21. Forsake me not, O Jehovah! my God, and be not far from me. 22. Make haste to come to my aid, O Lord!
Dominus. Heb. אדני, Adonai.
“Ou, de mon salut.” — Fr. marg. “Or, of my salvation.”
In these concluding verses, David briefly states the chief point which he desired, and the sum of his whole prayer; namely,
that whereas he was forsaken of men, and grievously afflicted in every way, God would receive him and raise him up again.
He uses three forms of expression; first, that God would not forsake him, or cease to take care of him; secondly, that he would not be far from him; and, thirdly, that he would make haste to help him. David was, indeed, persuaded that God is always near to his servants, and that he delays not a single moment longer than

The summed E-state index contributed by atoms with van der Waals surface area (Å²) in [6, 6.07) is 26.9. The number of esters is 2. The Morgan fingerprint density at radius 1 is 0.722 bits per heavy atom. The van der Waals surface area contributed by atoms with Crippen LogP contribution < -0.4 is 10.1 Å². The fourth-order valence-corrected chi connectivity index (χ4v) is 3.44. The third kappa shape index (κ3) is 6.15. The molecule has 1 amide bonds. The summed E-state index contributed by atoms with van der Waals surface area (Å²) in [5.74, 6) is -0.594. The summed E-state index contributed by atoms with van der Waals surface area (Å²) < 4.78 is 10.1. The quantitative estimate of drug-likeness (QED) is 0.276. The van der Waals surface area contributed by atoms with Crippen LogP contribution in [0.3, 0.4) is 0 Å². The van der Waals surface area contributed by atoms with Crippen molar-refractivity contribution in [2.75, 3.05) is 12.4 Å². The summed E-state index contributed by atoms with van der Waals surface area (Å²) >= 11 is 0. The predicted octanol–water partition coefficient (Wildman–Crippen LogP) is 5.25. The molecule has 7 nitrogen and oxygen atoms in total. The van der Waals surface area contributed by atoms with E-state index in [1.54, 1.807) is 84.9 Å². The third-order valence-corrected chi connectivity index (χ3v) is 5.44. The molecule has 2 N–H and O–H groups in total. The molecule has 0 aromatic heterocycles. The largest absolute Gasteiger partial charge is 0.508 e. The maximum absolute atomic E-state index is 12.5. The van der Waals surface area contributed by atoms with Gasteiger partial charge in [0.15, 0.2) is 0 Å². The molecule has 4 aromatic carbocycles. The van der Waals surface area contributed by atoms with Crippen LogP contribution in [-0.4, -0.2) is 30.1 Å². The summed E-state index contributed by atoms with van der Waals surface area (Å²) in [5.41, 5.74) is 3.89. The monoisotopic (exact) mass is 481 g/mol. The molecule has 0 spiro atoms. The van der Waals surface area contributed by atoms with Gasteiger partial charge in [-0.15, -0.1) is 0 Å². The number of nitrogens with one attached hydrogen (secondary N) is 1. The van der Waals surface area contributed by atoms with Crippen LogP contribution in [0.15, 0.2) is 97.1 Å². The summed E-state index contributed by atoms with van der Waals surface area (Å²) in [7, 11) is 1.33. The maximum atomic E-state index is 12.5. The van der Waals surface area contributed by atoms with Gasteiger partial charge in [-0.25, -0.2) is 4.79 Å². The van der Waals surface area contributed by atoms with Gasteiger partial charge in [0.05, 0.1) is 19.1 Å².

But, as we have seen in another place, it is not at all wonderful that the saints, when they unburden themselves of their
cares and sorrows into the bosom of God, should make their requests in language according to the feeling of the flesh. They
are not ashamed to confess their infirmity, nor is it proper to conceal the doubts which arise in their minds. Although, however,
waiting was wearisome to David according to the flesh, yet in one word he plainly shows that he did not pray in uncertainty
when he calls God his salvation, or the author of his salvation. Some render it to my salvation, but this is forced. David rather sets up this as a wall of defense against all the devices by which, as we have seen, his
faith was assailed, That whatever might happen, he was, nevertheless, well assured of his salvation in God.